Now that I’ve been out and walked the streets of Tyler, I have to say I think the plans laid out in Tyler 21 are impressively on-target. Tyler needs to build a lot more sidewalks. However, I also foresee a few challenges that just building more sidewalks won’t solve:

  • Tyler’s downtown is a food desert. It is impossible to live within walking distance of a grocery store. Getting a green market as a downtown anchor should be a very high priority.
  • The lack of pedestrian signals makes travel on foot unsafe. Front and Broadway have some of the longest continuous sidewalks in the city, but crossing either one on foot is nearly impossible. (The tunnel under Broadway at Hogg Middle School is a notable exception.)
  • Too many bus stops lack shelters. Nobody wants to stand on the corner and look lost. If there isn’t a shelter, there effectively isn’t a bus stop.

This sounds like the sort of place James Howard Kunstler would love to visit so that he could bemoan its unfriendliness toward pedestrians. As this writer points out, Tyler would have to undergo some major changes to make it truly walkable. The infrastructure of sidewalks needs to be there but there also need to be places for people to want to walk to. Building the sidewalks doesn’t necessarily lead to a street culture. Can a regional center like this effectively revive itself through building sidewalks and encouraging businesses and residents to take advantage of these new public spaces?

Second, isn’t the bigger issue here who is going to pay for all of this? Perhaps Tyler has some money set aside for this but this could be expensive and particularly in an era of economic crisis, some would argue that the money could be spent elsewhere. (To be fair, some people could always argue that the money could be spent on something more necessary than sidewalks.)

I don’t know much about Tyler, Texas but wouldn’t this plan also involve convincing people to move back into the denser parts of the city rather than living on the fringes in typical suburban neighborhoods? What would be the selling point?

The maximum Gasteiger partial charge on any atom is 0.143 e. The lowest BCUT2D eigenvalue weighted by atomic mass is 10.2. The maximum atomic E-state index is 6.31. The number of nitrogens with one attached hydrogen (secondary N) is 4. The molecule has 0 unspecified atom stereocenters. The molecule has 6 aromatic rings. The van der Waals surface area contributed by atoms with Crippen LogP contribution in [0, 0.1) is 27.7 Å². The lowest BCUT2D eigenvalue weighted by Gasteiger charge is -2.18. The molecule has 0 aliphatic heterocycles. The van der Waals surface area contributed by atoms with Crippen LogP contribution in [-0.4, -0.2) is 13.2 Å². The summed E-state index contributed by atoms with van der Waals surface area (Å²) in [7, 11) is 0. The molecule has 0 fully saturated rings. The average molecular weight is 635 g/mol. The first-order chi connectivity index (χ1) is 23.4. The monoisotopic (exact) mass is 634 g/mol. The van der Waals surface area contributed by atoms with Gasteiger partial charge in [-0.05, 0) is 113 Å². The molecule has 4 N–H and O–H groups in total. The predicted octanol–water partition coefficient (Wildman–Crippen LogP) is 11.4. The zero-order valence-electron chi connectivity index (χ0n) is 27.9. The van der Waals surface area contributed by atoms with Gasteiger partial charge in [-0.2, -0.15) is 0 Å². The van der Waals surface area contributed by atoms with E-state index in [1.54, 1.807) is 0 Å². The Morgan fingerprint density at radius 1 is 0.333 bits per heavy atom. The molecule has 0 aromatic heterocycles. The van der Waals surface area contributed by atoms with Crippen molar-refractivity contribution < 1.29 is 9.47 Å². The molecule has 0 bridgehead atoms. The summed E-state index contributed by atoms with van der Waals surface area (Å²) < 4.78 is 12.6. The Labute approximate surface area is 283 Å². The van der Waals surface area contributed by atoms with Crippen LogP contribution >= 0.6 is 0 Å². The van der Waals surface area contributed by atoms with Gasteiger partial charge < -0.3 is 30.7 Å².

On the whole, it sounds like there is a lot of work to be done.

Tysons Corner: is the protoypical edge city evolving into a “real city”?

One commentator argues that Tysons Corner, the prototypical edge city located west of Washington D.C., is changing into a “real city”:

The expansion of Metro through Tysons Corner to Dulles airport on a new Silver Line will be key to making Tysons much more accessible to DC residents. Currently there is no real downtown and few pedestrians. In a cover story for the Washington Post Sunday business section, staff writer Jonathan O’Connell detailed how Tysons is changing…

Almost under the public radar, Tysons has quietly become a major destination for corporate offices and has 26.7 million square feet of office space, which is why tens of thousands of people drive into Tysons every morning for work. Five Fortune 500 companies have headquarters there.

One major question facing developers and urban planners is how to properly create walkable streets out of what currently exists in Tysons…

Visiting Tysons this spring was for me an odd experience as I felt the place didn’t have much character and seemed rather sterile. As I headed from one mall to the next, I was one of the few people walking along the highway as a never-ending stream of cars whizzed by. If all goes well, hopefully in a few years, Tysons will be more inviting to visitors looking to wander around a new downtown.

So sidewalks will transform this into a real city? I wonder if there is a lot more that would be needed included more housing spread out between the shopping centers and corporate offices. Sidewalks may help in the creation of a downtown but without many mixed-use developments, people will still have to drive from home to these places.

Additionally, simply adding places for pedestrians to walk doesn’t necessarily mean that it would be pedestrian-friendly – the commentator suggests the sidewalks now are sterile and located along highways. As the post suggests, there needs to be a shift toward a “walkable community,” a New Urbanist principle where shops, restaurants, and housing would line these streets and sidewalks so that there becomes a streetscape rather than simply a sidewalk. Plus, “authenticity” doesn’t simply come from a pleasant streetscape – you can find these at “lifestyle centers.” It requires a dedicated population of people, a shared history, and a municipal character that can pull these pieces of infrastructure into a cohesive community.

How much demand is there for such changes in Tysons Corner? On one hand, I could see envision that if things are going well (business is thriving, people are moving in, etc.), most people would say why both messing with the formula. On the other hand, if the shiny facade of the community is showing some cracks, changes might be desirable.

This highlights one issue I have with suburban types like edge cities: the suburbs themselves don’t necessarily stay within one category. Does Garreau’s criteria allow for a walkable edge city or would a transformed Tysons Corner have to be slotted into a different category?